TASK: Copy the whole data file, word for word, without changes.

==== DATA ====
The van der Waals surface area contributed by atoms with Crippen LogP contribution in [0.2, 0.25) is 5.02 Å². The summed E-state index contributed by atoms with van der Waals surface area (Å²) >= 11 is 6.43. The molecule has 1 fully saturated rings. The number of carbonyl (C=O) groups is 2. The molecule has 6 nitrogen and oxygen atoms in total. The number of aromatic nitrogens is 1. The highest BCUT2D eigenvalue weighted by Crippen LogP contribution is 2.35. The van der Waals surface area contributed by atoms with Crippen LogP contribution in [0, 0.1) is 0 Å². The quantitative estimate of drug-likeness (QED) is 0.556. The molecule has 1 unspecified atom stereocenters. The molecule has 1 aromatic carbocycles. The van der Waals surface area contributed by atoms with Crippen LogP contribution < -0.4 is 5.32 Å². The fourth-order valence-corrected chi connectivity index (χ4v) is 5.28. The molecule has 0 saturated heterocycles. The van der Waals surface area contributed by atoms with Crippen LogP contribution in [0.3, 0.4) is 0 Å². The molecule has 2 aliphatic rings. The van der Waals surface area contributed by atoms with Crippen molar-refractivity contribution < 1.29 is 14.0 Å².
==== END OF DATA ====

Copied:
The van der Waals surface area contributed by atoms with Crippen LogP contribution in [0.2, 0.25) is 5.02 Å². The summed E-state index contributed by atoms with van der Waals surface area (Å²) >= 11 is 6.43. The molecule has 1 fully saturated rings. The number of carbonyl (C=O) groups is 2. The molecule has 6 nitrogen and oxygen atoms in total. The number of aromatic nitrogens is 1. The highest BCUT2D eigenvalue weighted by Crippen LogP contribution is 2.35. The van der Waals surface area contributed by atoms with Crippen LogP contribution in [0, 0.1) is 0 Å². The quantitative estimate of drug-likeness (QED) is 0.556. The molecule has 1 unspecified atom stereocenters. The molecule has 1 aromatic carbocycles. The van der Waals surface area contributed by atoms with Crippen LogP contribution < -0.4 is 5.32 Å². The fourth-order valence-corrected chi connectivity index (χ4v) is 5.28. The molecule has 0 saturated heterocycles. The van der Waals surface area contributed by atoms with Crippen LogP contribution in [0.3, 0.4) is 0 Å². The molecule has 2 aliphatic rings. The van der Waals surface area contributed by atoms with Crippen molar-refractivity contribution < 1.29 is 14.0 Å².